In the New York Post today there was a headline that read “Charter school upsets juggernaut Stuyvesant HS on way to chess crown”
It began in dramatic fashion.
The US hockey team beating the mighty Soviets at the 1980 Olympics, Mike Tyson being knocked out by Buster Douglas 10 years later — and now this.
A Success Academy girls chess team upset perennial juggernaut Stuyvesant HS at a Chicago tournament over the weekend to claim its first national championship.
In winning the girls crown, the crew from the charter network’s Manhattan high school notched its first ever victory over what is roundly considered the city’s top academic institution.
As an avid chess player myself and also as a teacher at Stuyvesant High School and also knowing that one of our sophomore girls is the 38th highest rated female chess player in the country, I thought that this would be quite accomplishment if there wasn’t more to the story than the article suggests.
But as with everything about Success Academy, important details are always conveniently left out to support the mythology of Success Academy.
First, a little about chess ratings and tournaments since not everyone is familiar with this. Chess players have ‘ratings’ anything from 0 to about 3000 which is how good you are based on who you’ve beaten and who has beaten you. A beginner would have about a 500 rating. An advanced beginner would be about a 1000. An intermediate player would have somewhere between 1000 and 1200 while a more advanced intermediate player would be between about 1200 and 1400. After that it gets pretty difficult to increase your rating but a 1600 player is very good and an 1800 is nearly an ‘expert.’ Officially 2000 is an expert and 2200 is a ‘master’ and you have to have about 2500 to be a grandmaster.
Stuyvesant High School sent two girls to the 18 and under division with ratings 1962 and 2146 (the 2146 player, again, is the 38th best female player of any age in the country). Success Academy sent four girls to the 18 and under division with ratings of 1051, 1052, 1112, and 1168. I’m not trying to put anyone down here, but it would be very incredible if a player who is between 1000 and 1200 ever beat a player who was between 1900 and 2200 in a tournament. So hearing that the Success Academy team upset the Stuyvesant team was intriguing to me and knowing all I do about how Success Academy likes to take liberties with the truth, I thought I would do some fact-checking by visiting the official tournament website.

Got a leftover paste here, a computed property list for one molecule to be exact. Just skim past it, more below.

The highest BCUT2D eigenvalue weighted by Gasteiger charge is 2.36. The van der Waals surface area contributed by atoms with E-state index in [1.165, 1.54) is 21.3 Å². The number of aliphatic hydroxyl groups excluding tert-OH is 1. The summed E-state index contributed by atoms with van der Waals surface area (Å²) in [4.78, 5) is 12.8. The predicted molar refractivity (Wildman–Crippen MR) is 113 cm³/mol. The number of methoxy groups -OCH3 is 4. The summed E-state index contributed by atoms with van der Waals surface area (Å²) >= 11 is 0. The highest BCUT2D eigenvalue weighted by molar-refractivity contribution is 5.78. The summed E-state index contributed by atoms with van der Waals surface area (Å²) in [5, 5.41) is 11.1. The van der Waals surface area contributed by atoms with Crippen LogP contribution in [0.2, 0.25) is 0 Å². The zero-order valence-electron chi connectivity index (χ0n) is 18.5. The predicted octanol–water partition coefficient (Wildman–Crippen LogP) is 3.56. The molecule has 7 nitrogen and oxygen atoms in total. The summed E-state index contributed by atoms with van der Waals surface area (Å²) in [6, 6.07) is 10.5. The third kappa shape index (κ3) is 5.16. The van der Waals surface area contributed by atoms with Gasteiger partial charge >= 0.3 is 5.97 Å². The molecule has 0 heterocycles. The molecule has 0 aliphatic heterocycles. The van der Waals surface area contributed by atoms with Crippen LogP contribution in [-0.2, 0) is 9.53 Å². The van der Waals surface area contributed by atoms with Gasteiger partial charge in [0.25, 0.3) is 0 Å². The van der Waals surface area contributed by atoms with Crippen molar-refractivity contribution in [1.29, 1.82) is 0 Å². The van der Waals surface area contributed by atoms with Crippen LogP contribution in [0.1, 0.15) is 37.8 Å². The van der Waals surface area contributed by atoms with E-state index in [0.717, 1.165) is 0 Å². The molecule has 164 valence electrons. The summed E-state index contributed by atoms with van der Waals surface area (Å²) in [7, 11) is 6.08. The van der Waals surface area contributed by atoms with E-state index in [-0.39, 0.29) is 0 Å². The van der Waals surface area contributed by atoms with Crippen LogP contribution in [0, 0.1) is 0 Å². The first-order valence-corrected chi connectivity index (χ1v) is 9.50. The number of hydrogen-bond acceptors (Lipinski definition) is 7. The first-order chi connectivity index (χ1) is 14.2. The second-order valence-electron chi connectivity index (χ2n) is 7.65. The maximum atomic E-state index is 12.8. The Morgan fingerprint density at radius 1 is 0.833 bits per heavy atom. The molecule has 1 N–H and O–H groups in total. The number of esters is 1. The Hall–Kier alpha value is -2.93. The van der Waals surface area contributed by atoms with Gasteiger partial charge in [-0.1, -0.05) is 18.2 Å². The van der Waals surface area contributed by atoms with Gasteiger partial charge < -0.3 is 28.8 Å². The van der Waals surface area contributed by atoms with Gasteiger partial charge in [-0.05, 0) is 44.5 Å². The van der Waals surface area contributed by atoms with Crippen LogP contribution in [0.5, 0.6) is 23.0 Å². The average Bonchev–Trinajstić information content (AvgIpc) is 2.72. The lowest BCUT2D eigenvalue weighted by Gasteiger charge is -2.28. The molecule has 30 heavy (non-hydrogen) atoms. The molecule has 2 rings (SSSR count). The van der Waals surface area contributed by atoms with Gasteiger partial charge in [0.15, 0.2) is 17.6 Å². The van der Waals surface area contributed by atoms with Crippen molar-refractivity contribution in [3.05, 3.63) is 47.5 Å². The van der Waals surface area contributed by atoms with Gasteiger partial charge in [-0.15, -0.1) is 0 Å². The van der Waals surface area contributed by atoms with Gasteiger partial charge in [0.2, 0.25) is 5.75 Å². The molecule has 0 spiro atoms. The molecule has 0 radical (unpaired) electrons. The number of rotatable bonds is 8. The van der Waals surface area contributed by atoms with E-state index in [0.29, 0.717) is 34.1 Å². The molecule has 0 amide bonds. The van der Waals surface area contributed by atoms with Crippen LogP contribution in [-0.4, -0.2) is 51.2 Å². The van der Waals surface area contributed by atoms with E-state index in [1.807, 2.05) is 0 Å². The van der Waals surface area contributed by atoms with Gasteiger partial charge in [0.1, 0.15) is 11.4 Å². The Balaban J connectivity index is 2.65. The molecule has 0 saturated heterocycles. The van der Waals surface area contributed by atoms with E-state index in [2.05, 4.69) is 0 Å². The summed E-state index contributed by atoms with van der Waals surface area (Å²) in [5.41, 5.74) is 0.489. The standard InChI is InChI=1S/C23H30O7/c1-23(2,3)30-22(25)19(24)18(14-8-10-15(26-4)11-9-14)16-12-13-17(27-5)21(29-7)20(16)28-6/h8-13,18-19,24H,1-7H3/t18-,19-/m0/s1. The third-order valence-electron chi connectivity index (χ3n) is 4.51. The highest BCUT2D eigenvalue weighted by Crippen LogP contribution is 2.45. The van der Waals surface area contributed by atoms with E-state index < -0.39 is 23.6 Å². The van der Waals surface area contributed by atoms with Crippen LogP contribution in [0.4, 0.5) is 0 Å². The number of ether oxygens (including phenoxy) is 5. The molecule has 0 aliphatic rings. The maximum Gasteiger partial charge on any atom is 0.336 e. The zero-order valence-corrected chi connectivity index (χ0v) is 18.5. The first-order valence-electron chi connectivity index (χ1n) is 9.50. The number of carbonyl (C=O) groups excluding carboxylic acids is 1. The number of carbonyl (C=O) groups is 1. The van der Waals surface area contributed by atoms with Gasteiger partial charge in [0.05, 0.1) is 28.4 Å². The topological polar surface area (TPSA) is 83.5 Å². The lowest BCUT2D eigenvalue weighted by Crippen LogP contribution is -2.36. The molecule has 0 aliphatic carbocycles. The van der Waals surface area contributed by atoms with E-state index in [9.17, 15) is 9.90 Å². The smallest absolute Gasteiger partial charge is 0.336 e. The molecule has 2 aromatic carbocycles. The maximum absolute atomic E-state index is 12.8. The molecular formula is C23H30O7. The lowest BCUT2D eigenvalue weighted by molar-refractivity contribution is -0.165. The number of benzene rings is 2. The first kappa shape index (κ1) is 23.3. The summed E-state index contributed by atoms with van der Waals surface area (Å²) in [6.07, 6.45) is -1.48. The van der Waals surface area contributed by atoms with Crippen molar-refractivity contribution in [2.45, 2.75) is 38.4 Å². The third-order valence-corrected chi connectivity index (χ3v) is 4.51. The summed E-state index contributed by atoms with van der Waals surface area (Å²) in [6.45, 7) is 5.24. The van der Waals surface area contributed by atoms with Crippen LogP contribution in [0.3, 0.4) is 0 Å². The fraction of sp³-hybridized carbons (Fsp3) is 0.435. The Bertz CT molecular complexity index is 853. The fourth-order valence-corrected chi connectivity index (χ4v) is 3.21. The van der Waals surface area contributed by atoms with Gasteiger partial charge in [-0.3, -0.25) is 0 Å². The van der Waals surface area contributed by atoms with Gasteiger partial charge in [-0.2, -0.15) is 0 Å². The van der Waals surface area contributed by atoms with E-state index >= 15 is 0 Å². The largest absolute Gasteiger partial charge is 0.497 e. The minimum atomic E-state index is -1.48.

This tournament was not “the nationals” as is implied by The Post when they say “its first national championship.” The K-12 high school nationals will happen April 27th to 29th in Columbus, Ohio.
The way a chess tournament works is that there are about 30 players and a computer pairs up people to play in the first round. If you win the game you get a ‘point’ and if you draw you get a half of a point. In the second round the computer pairs up, as best as it can, people who have the same number of points. This continues for six rounds.
There were only two times that a Success Academy player played against a Stuyvesant player and in both cases the Stuyvesant player won.
One Stuyvesant player had 4.5 points at the end and the other has 3 points. For Success Academy, three players had 3 points and one had 2.5 points. The highest rated player that any Success Academy player beat was rated 1222. So how, then, did Success Academy win the team competition? Simple. Stuyvesant’s ‘team’ was just two players. The way they calculate the team score is by adding up the points of the top three players on that team. So Stuyvesant, with just two players, got a team score of 7.5 while Success Academy with three of their top four players, got a team score of 9. Basically, if you don’t field a full three person team, the players are really just there for the individual parts and not for the team competition. With two players, you can’t really win the team part by the way it is scored. Looking at the roster it seems that Success Academy is the only school that had at least three players to contribute to the team score. They won because they were the only school in the competition with a full team. This, not surprisingly, isn’t mentioned in the article.
Though I know some people will accuse me of being negative, I do want it to be known that I have nothing against the girls who participated in the Success Academy team. I think it is great that Success Academy has an active chess program. It’s a great game and great for the mind and for concentration and it is fun to go to tournaments and to bring home trophies. And being rated around 1100 is a very good start for a teenager so I’m not trying to demean these girl’s skill levels.
But when the Success Academy PR team thinks it is necessary to call The New York Post and to give an incomplete account of how they took down the two member ‘juggernaut’ Stuyvesant squad, something they will surely use in their fund raising campaigns in the future, I do think it is worthwhile to give a more complete account.
The Success Academy girls were playing for enjoyment and for the fun and challenge of competition — not to be pawns in Eva’s game of public relations.